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 Statement on Consideration of Adopting Auditing Standard on Evaluating Consistency of Financial Statements

DATE: Jan. 29, 2008
SPEAKER: Charles D. Niemeier, Board Member
EVENT: PCAOB Open Board Meeting
LOCATION: Washington, DC

As I said when the Board proposed this standard, the crux of the proposal, like the existing standard, is that, to be useful, audit reports need to be credible. Without a requirement for the auditor to evaluate and report on consistency, a report saying that financial statements are fairly presented today – even though they are based on different accounting principles or different numbers than were used in the past – risks losing its credibility.

The proposed new standard before us is, for the most part, a rewriting and reorganization of the existing auditing standard on consistency, which was cobbled together over many years. In that respect, this is a small project, intended mostly to express the auditing requirements in simpler and clearer terms.

But there is one idea reflected in the new standard that I think is worth highlighting. It’s that the risk of inconsistency in financial reporting has shifted in some respects in light of FASB’s adoption of Statement 154. In particular, the new standard more clearly focuses auditors on the importance of evaluating material changes to previously issued financial statements, whatever the reason for the change. There’s no doubt that auditors have had to sign-off on changes to previously issued financial statements in the past. But the proposal would specifically focus auditors on ensuring that disclosures about those changes are accurate.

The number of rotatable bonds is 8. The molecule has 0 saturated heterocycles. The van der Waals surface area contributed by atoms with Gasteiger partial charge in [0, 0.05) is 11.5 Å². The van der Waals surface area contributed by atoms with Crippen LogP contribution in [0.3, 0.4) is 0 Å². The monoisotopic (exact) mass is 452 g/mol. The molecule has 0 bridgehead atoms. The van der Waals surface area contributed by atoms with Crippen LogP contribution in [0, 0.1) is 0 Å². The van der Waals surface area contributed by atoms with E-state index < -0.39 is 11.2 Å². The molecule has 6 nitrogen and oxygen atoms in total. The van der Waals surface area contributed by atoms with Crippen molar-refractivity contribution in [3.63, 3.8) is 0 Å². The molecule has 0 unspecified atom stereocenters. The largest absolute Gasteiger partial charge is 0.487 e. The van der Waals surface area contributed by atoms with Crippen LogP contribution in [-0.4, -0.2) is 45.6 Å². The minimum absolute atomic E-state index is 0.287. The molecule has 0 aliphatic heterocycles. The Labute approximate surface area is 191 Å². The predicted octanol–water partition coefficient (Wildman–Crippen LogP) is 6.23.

One of the things we’ve heard during the development of this project is that retroactive changes to previously issued financial statements can be confusing to analysts and other users if there is not adequate disclosure about the changes. This can present a risk to the credibility of audit reports if users get the impression that the auditor continuously signs off on an ever changing financial statement. Given this risk, to me, the most important thing an auditor should do in this area is evaluate whether changes are accurate as well as whether disclosures about the changes are appropriate. This proposal should go a long way to addressing these problems.

 

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